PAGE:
5. Only as a last resort, attempt to take the active shooter down. When the shooter is at close range and you cannot flee, your chance of survival is much greater if you try to incapacitate the perpetrator.
  6. CALL 911 WHEN IT IS SAFE TO DO SO!

A free DHS Active Shooter booklet includes comprehensive instructions for evacuating, hiding, responding when law enforcement arrives, training staff members for active shooter situations [including creating an Emergency Action Plan (EAP)], as well as additional suggestions for preparing for and preventing active shooter situations.

If you would like to make advanced preparations for active shooter incidents, you could take advantage of an independent study course offered by DHS, entitled “Active Shooter: What You Can Do.” The course was developed to provide the public with guidance on how to prepare for and respond to active shooter crisis situations.

Upon completion of Active Shooter: What You Can Do, people should be able to:

  • Describe the actions to take when confronted with an active shooter and to assist responding law enforcement officials.
  • Recognize potential workplace violence indicators.
  • Describe actions to take to prevent and prepare for potential active shooter incidents.
  • Describe how to manage the consequences of an active shooter incident.

The Allied Universal Training System by Universal Fire/Life Safety Services also offers detailed information and video instruction about active shooter preparation and survival. When active shooter incidents or other disasters strike, prior planning and clear decisive action can help save lives. The Allied Universal Training System by Universal Fire/Life Safety Services is a convenient and affordable solution to all of the training needs of your building(s). Choosing our service cuts property management training-related costs by 90% and saves you over 50% compared to conventional training! More importantly, IT SAVES LIVES.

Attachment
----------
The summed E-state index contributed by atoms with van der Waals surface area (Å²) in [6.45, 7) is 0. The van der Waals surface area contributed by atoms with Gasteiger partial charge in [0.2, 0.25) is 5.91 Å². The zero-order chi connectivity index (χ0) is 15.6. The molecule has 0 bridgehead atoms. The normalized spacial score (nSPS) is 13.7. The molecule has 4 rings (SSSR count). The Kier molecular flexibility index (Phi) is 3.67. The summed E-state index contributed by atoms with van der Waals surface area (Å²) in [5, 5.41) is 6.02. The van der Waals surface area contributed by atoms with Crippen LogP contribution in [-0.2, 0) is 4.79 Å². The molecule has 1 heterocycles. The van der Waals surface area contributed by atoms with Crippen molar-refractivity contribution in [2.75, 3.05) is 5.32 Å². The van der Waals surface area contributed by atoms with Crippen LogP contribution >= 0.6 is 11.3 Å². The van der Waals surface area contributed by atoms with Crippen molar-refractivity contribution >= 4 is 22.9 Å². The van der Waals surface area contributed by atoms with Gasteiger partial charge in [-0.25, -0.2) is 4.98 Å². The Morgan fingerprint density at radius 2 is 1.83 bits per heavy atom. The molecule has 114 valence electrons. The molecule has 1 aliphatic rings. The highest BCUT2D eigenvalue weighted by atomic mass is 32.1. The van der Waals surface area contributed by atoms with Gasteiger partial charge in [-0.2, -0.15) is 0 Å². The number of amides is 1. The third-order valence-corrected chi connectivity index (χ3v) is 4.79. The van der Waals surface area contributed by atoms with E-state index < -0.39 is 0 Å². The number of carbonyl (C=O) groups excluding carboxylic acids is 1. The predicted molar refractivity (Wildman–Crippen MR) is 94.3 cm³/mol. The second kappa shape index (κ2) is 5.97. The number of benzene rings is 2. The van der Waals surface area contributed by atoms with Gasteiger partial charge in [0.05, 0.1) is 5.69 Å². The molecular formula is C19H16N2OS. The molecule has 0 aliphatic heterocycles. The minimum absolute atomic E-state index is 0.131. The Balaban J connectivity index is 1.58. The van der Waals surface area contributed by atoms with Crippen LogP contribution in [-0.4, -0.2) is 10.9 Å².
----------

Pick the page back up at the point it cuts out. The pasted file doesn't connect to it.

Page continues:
How to BE SAFE During an Active Shooter Incident

Wednesday, July 25th, 2012

The deadly rampage at an Aurora, Colorado movie theater on Friday, July 20 is being called the worst shooting in U. S. history. Twelve people were killed and 59 were injured when 24-year-old James Holmes allegedly purchased a ticket and walked into the suburban theater along with other movie-goers. He immediately left the screening room and reemerged moments later, dressed in full tactical gear and a mask. After releasing two canisters of gas, the suspect is said to have used an assault rifle, shotgun and at least one handgun, to fire more than 40 rounds into the crowd.

Minutes later, 200 uniformed Aurora police officers converged on the complex and arrested Holmes, who initially cooperated by warning about booby traps he had rigged in his nearby apartment— including incendiary and chemical devices and trip wires.

The shooting has struck a collective nerve across the country because:

  • The event occurred in a “safe” bedroom community.
  • Aurora is located just 17 miles southeast of Littleton, which was the site of the infamous Columbine shootings in 1999.